def predict(trees, row):
prediction = []
for tree in trees:
prediction.append(predict_with_single_tree(tree, row))
return max(set(prediction), key=prediction.count)
def get_most_common_category(data):
categories = [row[-1] for row in data]
return max(set(categories), key=categories.count)
def build_tree(train_data, depth, max_depth, min_size, n_features):
root = Node(train_data)
x, y = get_split_point(train_data, n_features)
left_group, right_group = split(train_data, x, y)
if len(left_group) == 0 or len(right_group) == 0 or depth >= max_depth:
root.category = get_most_common_category(left_group + right_group)
else:
root.split_point = (x, y)
if len(left_group) < min_size:
root.left = Node(left_group)
root.left.category = get_most_common_category(left_group)
else:
root.left = build_tree(left_group, depth + 1, max_depth, min_size, n_features)
if len(right_group) < min_size:
root.right = Node(right_group)
root.right.category = get_most_common_category(right_group)
else:
root.right = build_tree(right_group, depth + 1, max_depth, min_size, n_features)
return root
def get_features(n_selected_features, n_total_features):
features = [i for i in range(n_total_features)]
random.shuffle(features)
return features[:n_selected_features]
def get_categories(data):
return set([row[-1] for row in data])
def get_split_point(data, n_features):
n_total_features = len(data[0]) - 1
features = get_features(n_features, n_total_features)
categories = get_categories(data)
x, y, gini_index = None, None, None
for index in range(len(data)):
for feature in features:
left, right = split(data, index, feature)
current_gini_index = get_gini_index(left, right, categories)
if gini_index is None or current_gini_index < gini_index:
x, y, gini_index = index, feature, current_gini_index
return x, y
def get_gini_index(left, right, categories):
gini_index = 0
for group in left, right:
if len(group) == 0:
continue
score = 0
for category in categories:
p = [row[-1] for row in group].count(category) / len(group)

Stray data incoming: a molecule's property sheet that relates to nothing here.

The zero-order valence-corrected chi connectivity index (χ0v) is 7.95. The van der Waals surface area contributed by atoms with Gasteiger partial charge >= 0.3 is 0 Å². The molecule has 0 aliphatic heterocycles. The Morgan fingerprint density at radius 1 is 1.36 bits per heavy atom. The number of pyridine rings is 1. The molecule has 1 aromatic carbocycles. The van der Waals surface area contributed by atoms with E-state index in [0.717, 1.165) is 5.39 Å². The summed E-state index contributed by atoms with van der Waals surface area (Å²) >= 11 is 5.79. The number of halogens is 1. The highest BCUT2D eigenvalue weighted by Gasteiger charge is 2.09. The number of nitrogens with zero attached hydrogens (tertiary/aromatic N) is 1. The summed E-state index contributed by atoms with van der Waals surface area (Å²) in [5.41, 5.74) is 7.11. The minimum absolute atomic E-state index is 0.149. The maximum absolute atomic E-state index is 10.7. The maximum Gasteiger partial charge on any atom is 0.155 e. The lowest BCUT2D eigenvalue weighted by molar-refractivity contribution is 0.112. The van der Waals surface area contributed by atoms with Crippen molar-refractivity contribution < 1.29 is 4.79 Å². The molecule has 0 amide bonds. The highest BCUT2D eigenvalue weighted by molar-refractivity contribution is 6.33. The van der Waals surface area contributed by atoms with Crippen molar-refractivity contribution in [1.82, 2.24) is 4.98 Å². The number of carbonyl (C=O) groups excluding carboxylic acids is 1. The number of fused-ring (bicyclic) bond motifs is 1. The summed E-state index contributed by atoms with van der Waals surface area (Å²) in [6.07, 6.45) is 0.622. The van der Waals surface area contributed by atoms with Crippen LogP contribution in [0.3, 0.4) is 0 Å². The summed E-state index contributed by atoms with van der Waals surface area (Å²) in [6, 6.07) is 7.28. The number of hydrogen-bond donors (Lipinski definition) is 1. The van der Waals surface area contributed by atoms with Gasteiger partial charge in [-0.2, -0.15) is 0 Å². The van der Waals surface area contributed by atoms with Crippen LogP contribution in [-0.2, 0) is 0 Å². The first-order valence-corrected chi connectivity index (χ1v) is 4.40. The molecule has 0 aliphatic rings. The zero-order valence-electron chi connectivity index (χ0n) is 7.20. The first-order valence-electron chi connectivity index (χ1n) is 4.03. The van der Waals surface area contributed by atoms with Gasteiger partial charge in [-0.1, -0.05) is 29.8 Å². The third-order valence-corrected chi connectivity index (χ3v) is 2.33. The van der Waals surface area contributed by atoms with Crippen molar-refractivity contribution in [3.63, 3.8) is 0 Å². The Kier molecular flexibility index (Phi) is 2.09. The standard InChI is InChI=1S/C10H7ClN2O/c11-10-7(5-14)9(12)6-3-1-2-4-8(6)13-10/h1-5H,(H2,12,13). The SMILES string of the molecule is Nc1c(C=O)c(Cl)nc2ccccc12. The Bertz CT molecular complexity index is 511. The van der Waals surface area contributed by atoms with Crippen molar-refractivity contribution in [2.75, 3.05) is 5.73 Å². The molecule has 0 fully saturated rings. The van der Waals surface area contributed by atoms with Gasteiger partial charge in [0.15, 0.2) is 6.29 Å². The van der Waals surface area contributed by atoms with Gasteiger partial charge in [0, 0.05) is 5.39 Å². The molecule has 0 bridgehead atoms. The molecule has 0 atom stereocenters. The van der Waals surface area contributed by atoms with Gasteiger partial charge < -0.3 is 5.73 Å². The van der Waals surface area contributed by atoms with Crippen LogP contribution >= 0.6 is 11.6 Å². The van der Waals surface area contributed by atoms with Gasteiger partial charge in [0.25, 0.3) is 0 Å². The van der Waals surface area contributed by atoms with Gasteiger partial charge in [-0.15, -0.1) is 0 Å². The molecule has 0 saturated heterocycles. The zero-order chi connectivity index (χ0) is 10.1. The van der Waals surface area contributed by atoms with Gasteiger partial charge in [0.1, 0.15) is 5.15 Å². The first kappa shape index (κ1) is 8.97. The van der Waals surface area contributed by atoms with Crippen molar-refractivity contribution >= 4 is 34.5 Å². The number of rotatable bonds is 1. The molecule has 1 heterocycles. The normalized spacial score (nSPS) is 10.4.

score += p * p
gini_index += (1 - score) * (len(group) / len(left + right))
return gini_index
def split(data, x, y):
split_value = data[x][y]
left, right = [], []
for row in data:
if row[y] <= split_value:
left.append(row)
else:
right.append(row)
return left, right

So how to use this piece of code? Let’s take Sonar, which is real-life data as an example(You can have a glimpse of its contents in here). The last column in Sonar represents category, which are two of them in total, R and M. R means rock and M means metal. The first 60 columns represents data obtained by bouncing sonar signals off a surface(R or M) at various angles and under various conditions. Let’s load these data and split them into two groups, one for training and one for testing. Training data is used to build models, and test data is used to check the accuracy of the model.

The code is as follows.

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import random
import numpy as np
import pandas as pd
from math import sqrt
from random_forest import build_model, predict
class CrossValidationSplitter:
def __init__(self, data, k_fold):
self.data = data
self.k_fold = k_fold
self.n_iteration = 0
def __iter__(self):
return self
def __next__(self):
if self.n_iteration >= self.k_fold:
raise StopIteration
self.n_iteration += 1
return self.__load_data()
def __load_data(self):
n_train_data = (1 / self.k_fold) * len(self.data)
data_copy = self.data[:]
train_data = []
while len(train_data) < n_train_data:
train_data.append(self.__pop_random_row(data_copy))
test_data = data_copy
return train_data, test_data
def __pop_random_row(self, data):
random.shuffle(data)
return data[0]
def split_data(data, rate):
random.shuffle(data)
n_train_data = int(len(data) * rate)
return data[: n_train_data], data[n_train_data:]
def calculate_accuracy(model, validate_data):
n_total = 0
n_correct = 0
predicted_categories = [predict(model, row[:-1]) for row in validate_data]
correct_categories = [row[-1] for row in validate_data]
for predicted_category, correct_category in zip(predicted_categories, correct_categories):
n_total += 1
if predicted_category == correct_category:
n_correct += 1
return n_correct / n_total
df = pd.read_csv('resources/sonar.all-data.csv', header=None)
data = df.values.tolist()
train_data_all, test_data = split_data(data, 0.9)
for n_tree in [1, 3, 10]:
accuracies = []
cross_validation_splitter = CrossValidationSplitter(train_data_all, 5)
model = None
for train_data, validate_data in cross_validation_splitter:
n_features = int(sqrt(len(train_data[0]) - 1))
model = build_model(
train_data=train_data,
n_trees=n_tree,
max_depth=5,
min_size=1,
n_features=n_features,
n_sample_rate=0.9
)
accuracies.append(calculate_accuracy(model, validate_data))
print("Average cross validation accuracy for {} trees: {}".format(n_tree, np.mean(accuracies)))
print("Test accuracy for {} trees: {}".format(n_tree, calculate_accuracy(model, test_data)))

The result is as follows.

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Average cross validation accuracy for 1 trees: 0.6887700534759359
Test accuracy for 1 trees: 0.6190476190476191
Average cross validation accuracy for 3 trees: 0.6898395721925135
Test accuracy for 3 trees: 0.8571428571428571
Average cross validation accuracy for 10 trees: 0.6983957219251338
Test accuracy for 10 trees: 0.7619047619047619

As you can see, we get the highest accuracy with 3 trees(around 85%), we have reason to believe that we could get a better result if further tunning is conducted.